Linked by Thom Holwerda on Tue 19th Nov 2013 23:26 UTC
Internet & Networking

The word "because," in standard English usage, is a subordinating conjunction, which means that it connects two parts of a sentence in which one (the subordinate) explains the other. In that capacity, "because" has two distinct forms. It can be followed either by a finite clause (I'm reading this because [I saw it on the web]) or by a prepositional phrase (I'm reading this because [of the web]). These two forms are, traditionally, the only ones to which "because" lends itself.

I mention all that ... because language. Because evolution. Because there is another way to use "because." Linguists are calling it the "prepositional-because." Or the "because-noun."

I'm a sucker for this kind of stuff. This is language changing before our very eyes - and thanks to the internet, it happens out in the open, in an easy documentable way, and at an incredibly fast pace.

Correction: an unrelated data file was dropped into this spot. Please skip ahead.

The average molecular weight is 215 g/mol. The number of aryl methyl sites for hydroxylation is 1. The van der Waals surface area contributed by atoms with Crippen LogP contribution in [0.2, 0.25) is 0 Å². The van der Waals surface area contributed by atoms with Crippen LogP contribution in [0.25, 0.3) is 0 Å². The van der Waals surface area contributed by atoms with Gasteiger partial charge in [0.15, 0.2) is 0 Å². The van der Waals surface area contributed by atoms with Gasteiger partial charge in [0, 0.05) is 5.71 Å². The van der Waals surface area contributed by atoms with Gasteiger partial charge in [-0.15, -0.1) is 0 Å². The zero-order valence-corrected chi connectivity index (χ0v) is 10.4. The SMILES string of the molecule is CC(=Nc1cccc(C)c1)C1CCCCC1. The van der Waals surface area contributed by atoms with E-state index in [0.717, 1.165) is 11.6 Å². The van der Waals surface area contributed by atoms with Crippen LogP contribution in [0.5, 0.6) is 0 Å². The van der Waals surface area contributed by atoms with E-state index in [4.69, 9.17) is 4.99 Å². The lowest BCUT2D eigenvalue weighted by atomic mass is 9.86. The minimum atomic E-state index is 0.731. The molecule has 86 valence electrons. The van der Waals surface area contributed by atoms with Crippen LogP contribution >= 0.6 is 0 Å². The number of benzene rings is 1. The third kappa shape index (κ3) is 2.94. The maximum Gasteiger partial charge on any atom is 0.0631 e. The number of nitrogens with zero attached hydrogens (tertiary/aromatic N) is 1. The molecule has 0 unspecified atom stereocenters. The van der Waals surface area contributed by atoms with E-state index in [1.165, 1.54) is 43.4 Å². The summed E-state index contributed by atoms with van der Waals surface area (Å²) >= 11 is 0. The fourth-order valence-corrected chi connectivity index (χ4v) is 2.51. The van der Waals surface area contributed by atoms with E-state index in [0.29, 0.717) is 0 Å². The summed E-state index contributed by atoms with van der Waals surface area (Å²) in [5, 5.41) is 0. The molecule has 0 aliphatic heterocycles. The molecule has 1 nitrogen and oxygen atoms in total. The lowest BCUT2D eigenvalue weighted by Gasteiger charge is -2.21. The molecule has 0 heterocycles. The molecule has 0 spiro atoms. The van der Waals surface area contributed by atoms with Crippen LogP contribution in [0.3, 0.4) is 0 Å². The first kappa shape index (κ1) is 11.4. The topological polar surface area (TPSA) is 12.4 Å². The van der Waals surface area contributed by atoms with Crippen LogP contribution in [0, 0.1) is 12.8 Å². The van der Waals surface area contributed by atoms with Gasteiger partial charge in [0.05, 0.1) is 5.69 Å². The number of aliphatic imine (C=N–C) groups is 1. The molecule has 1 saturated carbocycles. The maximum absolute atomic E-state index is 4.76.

Technology leaves nothing untouched.

Thread beginning with comment 577130
To read all comments associated with this story, please click here.
Comment by Froyton
by Froyton on Wed 20th Nov 2013 13:20 UTC
Member since:

I would much prefer for this phenomenon to be limited to the silly realm of the Internet (where I actually find it amusing) and not be made official. I suppose it is not a huge issue, though - it's not like I'll be forced to use it.

There is far worse butchering done to English than this. Mine as well. Manner of fact. For all intensive purposes. I would settle for the prepositional "because" over those any day.

Reply Score: 2